These experts on the play grew in influence, and were able to explain everything in the play in detail, usually in ways the playwright found absurd and depressing. The experts had little appreciation of the Great Actor, his message and his significance. They found him interesting only in their debates about the true interpretation of the play. What had been a life-transforming experience became an object of study.

The invitation to live out the remaining acts of the play became something of a tired joke, and the son decided to never play the stage again. But one could go virtually anywhere and find battles and books written about minute details of the script. The actor’s words became the source of more animosity and hostility than love and humility. It was a sad and ironic end to a dream.

The playwright never wrote again, and after a time, there were few who remembered that the true power of the play was the son, and not the script. When someone would ask the playwright what the play was really about, or question the meaning of some detail, he would ask a question in return: “How can you read the play, and not see that it is about my son?”


  1. (lets out long breath, nods sadly)

  2. Wow.

    Certainly sees what I do regarding Bible-worship in lieu of God-worship.

  3. Headless Unicorn Guy says

    And the reason I still gag whenever I hear the word SCRIPTURE(TM).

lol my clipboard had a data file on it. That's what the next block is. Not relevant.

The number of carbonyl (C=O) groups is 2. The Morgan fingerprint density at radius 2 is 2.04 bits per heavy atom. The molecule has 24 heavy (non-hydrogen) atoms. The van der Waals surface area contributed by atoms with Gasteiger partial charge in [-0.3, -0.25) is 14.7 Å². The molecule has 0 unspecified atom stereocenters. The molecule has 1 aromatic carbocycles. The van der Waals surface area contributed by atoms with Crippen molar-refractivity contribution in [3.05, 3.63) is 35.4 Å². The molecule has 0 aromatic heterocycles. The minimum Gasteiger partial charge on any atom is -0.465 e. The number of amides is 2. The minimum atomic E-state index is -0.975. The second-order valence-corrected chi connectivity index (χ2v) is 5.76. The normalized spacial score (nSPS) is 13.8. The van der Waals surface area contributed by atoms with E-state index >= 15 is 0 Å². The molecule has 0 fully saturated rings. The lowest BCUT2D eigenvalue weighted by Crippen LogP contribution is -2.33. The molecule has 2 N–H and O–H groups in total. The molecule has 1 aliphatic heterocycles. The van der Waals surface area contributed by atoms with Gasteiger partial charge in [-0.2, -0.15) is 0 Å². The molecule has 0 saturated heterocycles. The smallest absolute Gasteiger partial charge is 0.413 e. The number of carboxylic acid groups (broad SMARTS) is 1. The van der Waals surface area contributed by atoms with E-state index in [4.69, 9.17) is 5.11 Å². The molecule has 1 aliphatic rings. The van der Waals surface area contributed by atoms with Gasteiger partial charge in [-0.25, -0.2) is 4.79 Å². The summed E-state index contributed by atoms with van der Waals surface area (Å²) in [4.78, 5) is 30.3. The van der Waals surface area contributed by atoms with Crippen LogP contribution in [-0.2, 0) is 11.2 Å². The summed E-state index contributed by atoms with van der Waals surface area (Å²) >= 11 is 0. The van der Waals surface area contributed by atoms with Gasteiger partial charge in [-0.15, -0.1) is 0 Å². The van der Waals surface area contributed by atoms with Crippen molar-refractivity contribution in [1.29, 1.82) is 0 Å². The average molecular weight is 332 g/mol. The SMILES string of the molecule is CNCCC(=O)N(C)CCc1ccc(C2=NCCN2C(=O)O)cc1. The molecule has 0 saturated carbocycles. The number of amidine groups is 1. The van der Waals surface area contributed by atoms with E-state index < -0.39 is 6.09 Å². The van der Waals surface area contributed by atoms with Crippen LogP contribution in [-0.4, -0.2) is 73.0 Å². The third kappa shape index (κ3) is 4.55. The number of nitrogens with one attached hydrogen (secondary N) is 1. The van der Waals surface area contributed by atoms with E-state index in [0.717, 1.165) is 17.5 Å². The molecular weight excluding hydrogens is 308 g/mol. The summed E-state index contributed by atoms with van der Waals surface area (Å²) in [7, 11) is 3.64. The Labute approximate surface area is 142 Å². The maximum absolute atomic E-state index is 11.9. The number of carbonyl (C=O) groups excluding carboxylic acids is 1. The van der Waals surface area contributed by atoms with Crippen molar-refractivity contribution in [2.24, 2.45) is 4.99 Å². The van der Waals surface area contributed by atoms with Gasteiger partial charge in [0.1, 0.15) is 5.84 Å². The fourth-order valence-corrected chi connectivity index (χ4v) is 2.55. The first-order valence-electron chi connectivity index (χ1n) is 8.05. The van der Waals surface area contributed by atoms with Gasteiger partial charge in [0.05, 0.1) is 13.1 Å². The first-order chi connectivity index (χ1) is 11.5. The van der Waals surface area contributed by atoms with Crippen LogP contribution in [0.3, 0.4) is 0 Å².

Because it became nothing more than “Ees Party Line, Comrades!”

  4. Hmm, is Twilight 4 more about its script, its director, or the hearthrob actors?

    Is the “drama” metaphor about the Bible, or life in general? But God did not edit the Bible, and as you know, there are other ways to read it (often Jewish ways) that do not involve Jesus. To what extent “Jesus” the character in the Bible resembles the real-life Jesus is an interesting, and as yet unresolved, historical question. (The same question could also be asked about “God,” except that history is unlikely to be of much help here.)

    As for life in general, let’s just say that God is a rather disorganized director–perhaps one of those avant guard ones who lets the actors do what they want. In fact, one could hardly blame the actors for not knowing which of numerous rival scripts to follow, or indeed, whether there is any script at all.

  5. I like the story, I get the point, and the point needs to be made . . . repeatedly.

    But are we wrong to love the Script? Are we wrong to read its pages, even seek to interpret its words? I came to know the Son largely through reading the Script (I missd the play by 2000 years). Wern’t the Scriptures instrumental in bringing Luther to the son? It was his battle over the script that gave us the Reformation and the traditions and churches that many of us attend.

    Bible worshippers present a wonderful opportunity. Many of them are just waiting to hear the good news about the Jesus of the Bible. I know, because I was one of them.

  6. One more Mike says

    I love these classic posts. Gives us a chance to see again the breadth of Michael Spencers genius. He didn’t use scripture as a club; it was a part of him that breathed and came to life when he wrote about it. This why I rank him with NT Wright and Tom Merton. Thank God for the archives. No telling how well known he’d have been had he lived. I f’in hate cancer.